Who will pay for all electric car chargers? Almost everybody

Americans nationwide will likely face higher electric bills to pay for the next stage of building the nation’s electric vehicle (EV) charger, even if they don’t drive an EV.

Why is this important: The United States will need massive investment in public charging infrastructure to meet the anticipated surge in demand for electric vehicles. But such capital outlays don’t make economic sense for many companies until there are more electric vehicles on the road – which will only happen when there are more chargers.

  • This is a classic chicken-and-egg scenario that, in the short term, is likely to be resolved by regulated utilities that can pass the investment burden onto their customers for many years to come.

What is happening: Electric utilities across the country plan to build extensive electric vehicle charging networks in their service areas.

  • Minnesota-based Xcel Energy, for example, last week announcement perhaps the boldest proposal: it plans to spend $170 million on about 750 fast-charging stations in Minnesota and Wisconsin over the next four years, part of a larger $300 million initiative. dollars for electric vehicles.
  • State utility commissions must approve the plan, which would ultimately be covered by Xcel ratepayers.
  • Xcel says the plan would encourage more of its customers to buy electric vehicles by offering them a steep discount on electricity at its charging stations.
  • But for everyone else, including those who can’t afford an electric vehicle, it just means higher electric bills, since many communities only have one utility.

The big picture: Virtually every state faces difficult economic and political issues associated with the transition to electric vehicles.

  • Who will build and maintain the necessary charging stations? Who will benefit? And above all, who will pay for them?

The plot: A battle is brewing between utilities and gas stations, convenience stores and other private companies that are also trying to get into the vehicle charging game.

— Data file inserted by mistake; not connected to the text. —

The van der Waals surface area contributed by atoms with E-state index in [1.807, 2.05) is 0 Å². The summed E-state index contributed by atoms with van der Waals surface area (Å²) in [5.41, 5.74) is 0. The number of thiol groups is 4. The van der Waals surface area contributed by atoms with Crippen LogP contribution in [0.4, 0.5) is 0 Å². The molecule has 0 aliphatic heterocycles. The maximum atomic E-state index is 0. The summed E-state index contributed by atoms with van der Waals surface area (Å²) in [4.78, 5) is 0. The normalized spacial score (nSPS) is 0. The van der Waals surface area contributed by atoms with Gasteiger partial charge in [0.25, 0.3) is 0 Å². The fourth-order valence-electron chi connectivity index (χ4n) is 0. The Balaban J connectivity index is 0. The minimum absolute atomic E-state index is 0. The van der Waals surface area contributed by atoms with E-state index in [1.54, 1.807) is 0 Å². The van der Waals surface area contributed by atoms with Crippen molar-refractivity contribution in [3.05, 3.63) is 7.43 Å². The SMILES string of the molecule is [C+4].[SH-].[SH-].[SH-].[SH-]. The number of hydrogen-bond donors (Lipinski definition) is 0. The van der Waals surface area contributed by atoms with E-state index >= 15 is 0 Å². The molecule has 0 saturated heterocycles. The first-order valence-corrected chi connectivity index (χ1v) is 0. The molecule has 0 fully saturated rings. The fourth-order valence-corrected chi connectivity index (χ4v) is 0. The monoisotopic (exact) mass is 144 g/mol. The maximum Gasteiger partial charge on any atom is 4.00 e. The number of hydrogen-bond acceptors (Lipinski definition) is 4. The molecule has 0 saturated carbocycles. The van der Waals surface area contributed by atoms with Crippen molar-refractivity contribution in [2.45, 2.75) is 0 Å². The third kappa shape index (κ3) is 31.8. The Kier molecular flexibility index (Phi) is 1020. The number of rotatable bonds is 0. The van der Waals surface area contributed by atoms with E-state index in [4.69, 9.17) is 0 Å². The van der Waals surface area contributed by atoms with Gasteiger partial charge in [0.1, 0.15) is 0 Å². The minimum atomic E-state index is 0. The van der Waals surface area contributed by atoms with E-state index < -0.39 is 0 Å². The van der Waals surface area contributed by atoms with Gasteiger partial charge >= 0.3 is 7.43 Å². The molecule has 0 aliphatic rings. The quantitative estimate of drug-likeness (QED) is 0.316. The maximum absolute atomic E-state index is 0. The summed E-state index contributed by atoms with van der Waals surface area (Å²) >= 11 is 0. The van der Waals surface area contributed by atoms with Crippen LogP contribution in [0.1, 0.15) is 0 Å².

• Stores and gas stations offering electric vehicle charging could find themselves competing with the same utilities they pay for the electricity that powers customers’ cars.

Yes, but: Retailers say the way they are billed for electricity puts them at a disadvantage.

  • Utilities apply what are called “power charges” based on the maximum amount of electricity commercial customers use at any time during their billing cycle.

  • So, if a single customer plugs their electric vehicle into a 150kWh fast-charging station for 30 minutes, causing an increase in electricity demand, a store will be charged at the peak demand level for the entire month. .
  • “I’m terrified of being hit with an EV demand charge,” says Raina Shoemaker, who operates a family truck stop in Lincoln, Nebraska.

The context: The long-running fight comes as the federal government prepares to begin doling out $5 billion allocated in last year’s bipartisan infrastructure bill so states can seed a network of fast-charging stations around the world. coast to coast.

  • Government guidelines say taxpayer-funded chargers should be accessible to travellers, just off the highway and have amenities such as food and toilets – much like existing gas stations and convenience stores .

What to watch: Retailers want regulators to set a fixed wholesale price for electricity to level the playing field.

And after: Private companies – not regulated utilities – will eventually own and operate most of the electric vehicle charging network because they know how to compete on things like price, service and amenities, says Mark Boyadjis, Global Chief Technology Officer at S&P Global Mobility.

  • But for now, utilities could have a head start and electricity customers will pay.

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